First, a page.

- Annual contribution limits: The IRS sets annual limits on the amount individuals can contribute to a 401(k). When you contribute to this limit, you have “maxed out” your 401(k). For 2023, the maximum contribution limit is $22,500, with an additional catch-up contribution of $7,500 for those aged 50 and older.
- Employer matching: Some employers offer matching contributions to their employees’ 401(k) plans, effectively providing “free money” as an incentive to save for retirement. Matching programs vary, but a common arrangement is a 50% match up to a certain percentage of an employee’s salary.
- For example, if a company has a 50% match on up to 4% of your salary, then you would need to contribute 8% of your salary to your 401(k) to get your full employer match. In other words, when you contribute 8%, your company contributes an additional 50% of that (or 4% of your total pay) into your 401(k) as well. If a company offers a 100% match on up to 4% of your salary, then you would only need to contribute 4% of your pay to get the full employer match.
- Unless you are in a dire financial situation or your company’s 401(k) plan is atrocious (i.e. high fees or terrible options), then you should always contribute up to the employer match in your 401(k). Though there are debates to be had about maxing out your 401(k), the employer match is an instant 100% return on your money that you won’t get elsewhere.
- Lastly, all employer matched funds are made into a pre-tax account (like a traditional 401(k)). Even if you are making post-tax contributions to a Roth 401(k), your employer matching contributions will be pre-tax.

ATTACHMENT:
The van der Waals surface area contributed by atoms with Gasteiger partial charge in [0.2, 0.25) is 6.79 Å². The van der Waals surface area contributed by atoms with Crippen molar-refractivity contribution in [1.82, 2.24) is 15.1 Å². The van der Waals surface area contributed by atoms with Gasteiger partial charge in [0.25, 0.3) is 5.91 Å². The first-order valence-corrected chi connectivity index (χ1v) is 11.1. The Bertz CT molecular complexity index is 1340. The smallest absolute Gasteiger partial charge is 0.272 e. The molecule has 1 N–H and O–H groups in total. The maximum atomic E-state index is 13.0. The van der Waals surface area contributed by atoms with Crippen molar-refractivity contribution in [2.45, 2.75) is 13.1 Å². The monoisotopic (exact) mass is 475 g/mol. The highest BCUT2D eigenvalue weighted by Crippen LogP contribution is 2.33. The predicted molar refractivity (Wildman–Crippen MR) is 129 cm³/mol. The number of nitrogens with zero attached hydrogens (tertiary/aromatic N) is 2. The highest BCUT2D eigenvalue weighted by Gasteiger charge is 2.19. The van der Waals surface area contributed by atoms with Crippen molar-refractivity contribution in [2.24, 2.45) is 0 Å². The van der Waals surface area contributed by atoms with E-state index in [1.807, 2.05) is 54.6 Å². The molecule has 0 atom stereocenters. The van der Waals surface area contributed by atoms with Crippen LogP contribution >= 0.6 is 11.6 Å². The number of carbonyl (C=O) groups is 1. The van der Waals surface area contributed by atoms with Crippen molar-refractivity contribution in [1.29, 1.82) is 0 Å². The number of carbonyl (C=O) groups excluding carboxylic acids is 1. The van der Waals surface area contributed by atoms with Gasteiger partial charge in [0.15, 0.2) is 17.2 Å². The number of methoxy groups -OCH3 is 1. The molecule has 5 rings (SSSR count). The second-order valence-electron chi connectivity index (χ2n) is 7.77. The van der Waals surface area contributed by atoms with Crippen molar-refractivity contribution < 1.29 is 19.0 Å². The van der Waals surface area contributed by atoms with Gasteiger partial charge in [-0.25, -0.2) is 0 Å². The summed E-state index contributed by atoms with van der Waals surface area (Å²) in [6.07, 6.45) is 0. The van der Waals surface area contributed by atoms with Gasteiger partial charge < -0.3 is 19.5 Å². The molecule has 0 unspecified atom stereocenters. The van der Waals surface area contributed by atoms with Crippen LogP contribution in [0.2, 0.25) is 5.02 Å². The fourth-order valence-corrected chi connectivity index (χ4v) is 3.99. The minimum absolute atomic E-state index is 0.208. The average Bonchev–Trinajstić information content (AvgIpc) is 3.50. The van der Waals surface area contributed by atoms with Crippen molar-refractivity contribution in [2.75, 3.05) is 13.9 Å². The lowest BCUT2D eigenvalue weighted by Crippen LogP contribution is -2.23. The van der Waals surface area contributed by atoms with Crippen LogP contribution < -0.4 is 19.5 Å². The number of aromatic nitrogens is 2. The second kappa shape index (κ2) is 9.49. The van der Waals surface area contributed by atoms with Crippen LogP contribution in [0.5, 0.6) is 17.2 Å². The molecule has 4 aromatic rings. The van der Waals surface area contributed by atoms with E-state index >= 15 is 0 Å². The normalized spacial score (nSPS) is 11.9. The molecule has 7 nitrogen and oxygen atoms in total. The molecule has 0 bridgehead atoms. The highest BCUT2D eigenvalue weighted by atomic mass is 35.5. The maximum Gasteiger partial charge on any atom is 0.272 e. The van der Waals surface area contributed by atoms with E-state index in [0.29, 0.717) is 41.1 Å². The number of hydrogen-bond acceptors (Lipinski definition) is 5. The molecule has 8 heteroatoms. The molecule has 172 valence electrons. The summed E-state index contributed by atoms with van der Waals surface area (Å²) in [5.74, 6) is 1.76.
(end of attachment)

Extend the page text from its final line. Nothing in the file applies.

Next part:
- Vesting of matched contributions: Be mindful as to when your employer’s matching contributions vest (or become yours to keep). Though some companies give you your matching contributions right away (so if you leave the company you can take them with you), others require you to stay a certain number of years before your matching contributions are yours (or become “vested”).
- For example, a company may say that your matching contributions vest by 25% every year (over four years). So if you leave before one year of employment, you get no matching contributions (0% vested). If you leave after one year, but before two years, you get 25% of your employer matching contributions (25% vested), and so forth.
Now that we’ve reviewed the basics of a 401(k), let’s look at some of the potential drawbacks of maxing out your 401(k).
The Potential Drawbacks of Maxing out a 401(k)
While there are undeniable benefits to contributing to a 401(k) plan (especially up to the employer match), going beyond the employer match and maxing out your contributions may not always be the most advantageous strategy. Here, we explore some potential drawbacks of maxing out your 401(k).
Limited Investment Choices
Employer-sponsored 401(k) plans often come with a limited selection of investment options compared to other investment vehicles, such as IRAs or taxable brokerage accounts. As a result, you may not have access to the same asset classes and you might have to pay more for them as well. If all the funds in your employer’s 401(k) plan have higher expense ratios (>1%), then you may have no choice but to pay such fees even though cheaper options are available elsewhere.
Fees and Administrative Costs
Speaking of fees, 401(k) plans are often subject to various fees and administrative costs, such as expense ratios, management fees, and record keeping fees. In fact, the average American typically pays about 0.45% in total 401(k) fees each year. These fees can erode your investment returns over time, particularly if the available investment options carry high expense ratios or other charges.
Illiquidity and Early Withdrawal Penalties